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# CPAN RT

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Module Version: 0.08

# SYNOPSIS

```    use Data::Password::Entropy;

print "Entropy is ", password_entropy("pass123"), " bits.";   # prints 31

print "mypass is weaker. It is unexpectedly, isn't it?";
}```

# DESCRIPTION

Information entropy, also known as password quality or password strength when used in a discussion of the information security, is a measure of a password in resisting brute-force attacks.

There are a lot of different ways to determine a password's entropy. We use a simple, empirical algorithm: first, all characters from the string splitted to several classes, such as numbers, lower- or upper-case letters and so on. Any characters from one class have equal probability of being in the password. Mix of the characters from the different classes extends the number of possible symbols (symbols base) in the password and thereby increases its entropy. Then, we calculate the effective length of the password to ensure the next rules:

• some orderliness decreases total entropy, so `'1234'` is weaker password than `'1342'`,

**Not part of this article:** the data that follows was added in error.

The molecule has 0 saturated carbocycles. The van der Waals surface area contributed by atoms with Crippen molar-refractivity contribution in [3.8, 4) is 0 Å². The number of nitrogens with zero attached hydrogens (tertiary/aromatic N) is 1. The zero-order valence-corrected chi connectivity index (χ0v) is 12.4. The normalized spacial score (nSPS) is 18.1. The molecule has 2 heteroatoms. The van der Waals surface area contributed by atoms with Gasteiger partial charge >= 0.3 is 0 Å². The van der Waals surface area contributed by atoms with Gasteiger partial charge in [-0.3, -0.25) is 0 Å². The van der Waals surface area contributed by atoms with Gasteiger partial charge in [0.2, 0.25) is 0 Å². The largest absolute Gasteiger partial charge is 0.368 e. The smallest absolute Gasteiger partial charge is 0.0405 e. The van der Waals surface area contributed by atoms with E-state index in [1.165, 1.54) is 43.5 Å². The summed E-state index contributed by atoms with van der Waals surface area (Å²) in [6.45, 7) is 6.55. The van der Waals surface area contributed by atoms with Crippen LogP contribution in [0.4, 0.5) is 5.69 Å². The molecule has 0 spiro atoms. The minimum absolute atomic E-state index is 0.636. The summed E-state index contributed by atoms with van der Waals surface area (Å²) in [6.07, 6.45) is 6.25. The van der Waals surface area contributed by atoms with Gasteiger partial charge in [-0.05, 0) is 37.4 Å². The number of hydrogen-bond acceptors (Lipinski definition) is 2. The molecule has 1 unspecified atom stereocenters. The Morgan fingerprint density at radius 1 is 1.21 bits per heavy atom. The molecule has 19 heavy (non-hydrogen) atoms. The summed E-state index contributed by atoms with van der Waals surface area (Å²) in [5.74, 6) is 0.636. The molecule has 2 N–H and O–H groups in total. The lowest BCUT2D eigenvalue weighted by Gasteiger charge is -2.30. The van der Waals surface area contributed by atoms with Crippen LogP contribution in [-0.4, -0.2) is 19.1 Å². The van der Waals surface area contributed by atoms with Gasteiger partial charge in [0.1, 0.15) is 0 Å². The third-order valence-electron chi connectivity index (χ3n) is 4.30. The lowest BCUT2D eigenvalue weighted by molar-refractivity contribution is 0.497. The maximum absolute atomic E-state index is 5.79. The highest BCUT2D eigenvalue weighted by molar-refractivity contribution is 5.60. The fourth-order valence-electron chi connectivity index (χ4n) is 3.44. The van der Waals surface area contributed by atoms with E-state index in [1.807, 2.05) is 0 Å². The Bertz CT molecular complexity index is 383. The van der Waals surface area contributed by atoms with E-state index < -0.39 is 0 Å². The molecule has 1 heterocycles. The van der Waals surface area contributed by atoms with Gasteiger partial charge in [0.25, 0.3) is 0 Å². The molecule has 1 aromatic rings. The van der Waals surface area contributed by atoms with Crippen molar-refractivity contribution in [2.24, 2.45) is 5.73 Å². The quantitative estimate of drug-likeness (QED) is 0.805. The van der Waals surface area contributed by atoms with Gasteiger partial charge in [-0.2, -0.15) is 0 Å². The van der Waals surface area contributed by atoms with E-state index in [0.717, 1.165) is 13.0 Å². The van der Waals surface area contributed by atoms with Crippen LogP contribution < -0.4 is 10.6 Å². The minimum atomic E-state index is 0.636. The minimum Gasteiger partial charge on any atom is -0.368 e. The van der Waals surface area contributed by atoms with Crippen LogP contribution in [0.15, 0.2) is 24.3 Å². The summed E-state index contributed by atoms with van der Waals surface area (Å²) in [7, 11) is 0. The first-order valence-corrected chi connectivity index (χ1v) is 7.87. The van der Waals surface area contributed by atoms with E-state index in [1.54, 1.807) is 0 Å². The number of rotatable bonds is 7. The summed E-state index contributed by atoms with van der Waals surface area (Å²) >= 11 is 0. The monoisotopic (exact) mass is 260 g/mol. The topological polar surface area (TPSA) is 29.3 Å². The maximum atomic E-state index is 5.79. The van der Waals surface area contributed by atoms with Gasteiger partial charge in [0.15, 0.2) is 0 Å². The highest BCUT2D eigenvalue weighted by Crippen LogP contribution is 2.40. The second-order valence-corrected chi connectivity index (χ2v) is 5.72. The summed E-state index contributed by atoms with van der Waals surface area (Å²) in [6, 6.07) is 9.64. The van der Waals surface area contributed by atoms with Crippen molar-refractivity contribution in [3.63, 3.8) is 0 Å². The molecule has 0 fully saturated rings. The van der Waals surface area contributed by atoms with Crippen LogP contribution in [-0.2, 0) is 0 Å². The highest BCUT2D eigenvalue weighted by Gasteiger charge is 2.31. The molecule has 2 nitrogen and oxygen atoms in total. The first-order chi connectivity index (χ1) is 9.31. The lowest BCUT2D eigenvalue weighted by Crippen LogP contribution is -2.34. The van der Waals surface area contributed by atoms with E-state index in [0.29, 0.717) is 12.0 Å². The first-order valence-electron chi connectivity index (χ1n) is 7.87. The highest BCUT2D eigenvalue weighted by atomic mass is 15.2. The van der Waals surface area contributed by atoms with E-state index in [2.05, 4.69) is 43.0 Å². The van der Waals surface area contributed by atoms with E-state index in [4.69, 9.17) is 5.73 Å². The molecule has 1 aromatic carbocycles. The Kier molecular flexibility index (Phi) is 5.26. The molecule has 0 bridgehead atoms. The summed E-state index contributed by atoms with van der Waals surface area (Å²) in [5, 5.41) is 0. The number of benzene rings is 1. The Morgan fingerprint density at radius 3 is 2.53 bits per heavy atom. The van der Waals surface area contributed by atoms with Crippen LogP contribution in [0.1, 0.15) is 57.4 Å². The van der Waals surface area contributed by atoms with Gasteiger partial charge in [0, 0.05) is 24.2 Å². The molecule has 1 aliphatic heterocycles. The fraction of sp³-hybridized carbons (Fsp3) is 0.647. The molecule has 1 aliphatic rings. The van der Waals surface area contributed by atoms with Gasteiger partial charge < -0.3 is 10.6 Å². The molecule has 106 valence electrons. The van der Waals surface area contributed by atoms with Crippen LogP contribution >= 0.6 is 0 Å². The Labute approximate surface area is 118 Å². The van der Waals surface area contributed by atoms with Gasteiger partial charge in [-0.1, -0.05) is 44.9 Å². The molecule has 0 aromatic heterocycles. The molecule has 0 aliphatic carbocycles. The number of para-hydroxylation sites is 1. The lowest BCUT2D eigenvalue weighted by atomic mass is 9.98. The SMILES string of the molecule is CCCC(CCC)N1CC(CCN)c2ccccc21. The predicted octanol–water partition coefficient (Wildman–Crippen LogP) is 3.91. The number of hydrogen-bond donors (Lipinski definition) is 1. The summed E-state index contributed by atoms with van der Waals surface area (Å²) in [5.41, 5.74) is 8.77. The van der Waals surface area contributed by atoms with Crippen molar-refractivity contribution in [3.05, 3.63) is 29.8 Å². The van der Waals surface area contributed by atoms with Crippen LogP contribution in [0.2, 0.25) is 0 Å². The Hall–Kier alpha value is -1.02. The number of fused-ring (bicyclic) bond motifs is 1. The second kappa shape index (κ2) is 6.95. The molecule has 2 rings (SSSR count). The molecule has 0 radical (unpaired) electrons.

• repeating sequences decrease total entropy, so `'a' x 100` insignificantly stronger than `'a' x 4` (it may seem, that's too insignificantly).

Do not expect too much: an algorithm does not check the password's weakness with dictionary lookup (see Data::Password). Also it can not detect obfuscation like `'p@ssw0rd'`, sequences from a keyboard row or personally related information.

Probability of characters occurring depends on the capacity of character class only. Perhaps, it should be taken into account a prevalence of symbol class actually — it is very unlikely to find a control character in the password. But common password policies don't allow control characters, spaces or extended characters in passwords, therefore, so they should not occur in practice.

Similarly, there is no well-defined approach to process national characters. For example, the Greek letters block in Unicode Character Database contains about 400 symbols, but not all of them have equivalent frequency of usage. An intruder, who knows that password may contain Greek letters, will not probe the α (Greek letter Alpha) with the same probability as the ἆ (Greek small letter Alpha with psili and perispomeni), therefore it might be incorrect to consider a whole UCD block or script as a base for calculating probabilities.

So, data are treated as a bytes string, not a wide-character string, and all characters with codes higher than 127 form one class.

The character classes based on the ASCII encoding. If you have something else, e.g. EBCDIC, you can try something like the Encode or Convert::EBCDIC modules.

# FUNCTIONS

There's only one function in this package and it is exported by default.

`password_entropy(\$data)`

Returns an entropy of `\$data`, calculating in bits.

"A Conceptual Framework for Assessing Password Quality" by Wanli Ma, John Campbell, Dat Tran, and Dale Kleeman [PDF] http://citeseerx.ist.psu.edu/viewdoc/download?doi=10.1.1.98.3266&rep=rep1&type=pdf